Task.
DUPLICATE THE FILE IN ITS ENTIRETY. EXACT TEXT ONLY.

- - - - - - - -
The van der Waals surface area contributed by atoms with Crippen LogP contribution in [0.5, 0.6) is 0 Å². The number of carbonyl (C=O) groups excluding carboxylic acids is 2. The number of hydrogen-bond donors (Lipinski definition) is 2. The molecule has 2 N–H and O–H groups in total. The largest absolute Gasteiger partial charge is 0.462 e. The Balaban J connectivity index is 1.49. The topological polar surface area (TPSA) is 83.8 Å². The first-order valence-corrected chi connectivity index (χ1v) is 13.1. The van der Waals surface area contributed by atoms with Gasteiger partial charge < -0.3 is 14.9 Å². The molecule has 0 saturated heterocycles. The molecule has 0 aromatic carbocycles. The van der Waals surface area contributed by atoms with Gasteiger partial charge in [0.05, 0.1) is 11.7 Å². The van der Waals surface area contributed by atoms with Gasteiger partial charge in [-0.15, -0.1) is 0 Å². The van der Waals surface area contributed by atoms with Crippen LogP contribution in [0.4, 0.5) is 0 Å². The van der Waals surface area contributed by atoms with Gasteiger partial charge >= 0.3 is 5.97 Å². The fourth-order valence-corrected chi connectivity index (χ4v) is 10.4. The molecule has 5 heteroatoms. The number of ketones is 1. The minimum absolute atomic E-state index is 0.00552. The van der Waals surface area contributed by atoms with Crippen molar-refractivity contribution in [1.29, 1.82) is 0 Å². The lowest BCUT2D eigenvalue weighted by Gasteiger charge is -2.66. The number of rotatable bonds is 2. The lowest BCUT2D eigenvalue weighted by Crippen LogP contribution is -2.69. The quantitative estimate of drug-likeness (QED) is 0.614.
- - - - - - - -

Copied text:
The van der Waals surface area contributed by atoms with Crippen LogP contribution in [0.5, 0.6) is 0 Å². The number of carbonyl (C=O) groups excluding carboxylic acids is 2. The number of hydrogen-bond donors (Lipinski definition) is 2. The molecule has 2 N–H and O–H groups in total. The largest absolute Gasteiger partial charge is 0.462 e. The Balaban J connectivity index is 1.49. The topological polar surface area (TPSA) is 83.8 Å². The first-order valence-corrected chi connectivity index (χ1v) is 13.1. The van der Waals surface area contributed by atoms with Gasteiger partial charge < -0.3 is 14.9 Å². The molecule has 0 saturated heterocycles. The molecule has 0 aromatic carbocycles. The van der Waals surface area contributed by atoms with Gasteiger partial charge in [0.05, 0.1) is 11.7 Å². The van der Waals surface area contributed by atoms with Gasteiger partial charge in [-0.15, -0.1) is 0 Å². The van der Waals surface area contributed by atoms with Crippen LogP contribution in [0.4, 0.5) is 0 Å². The van der Waals surface area contributed by atoms with Gasteiger partial charge >= 0.3 is 5.97 Å². The fourth-order valence-corrected chi connectivity index (χ4v) is 10.4. The molecule has 5 heteroatoms. The number of ketones is 1. The minimum absolute atomic E-state index is 0.00552. The van der Waals surface area contributed by atoms with Crippen molar-refractivity contribution in [1.29, 1.82) is 0 Å². The lowest BCUT2D eigenvalue weighted by Gasteiger charge is -2.66. The number of rotatable bonds is 2. The lowest BCUT2D eigenvalue weighted by Crippen LogP contribution is -2.69. The quantitative estimate of drug-likeness (QED) is 0.614.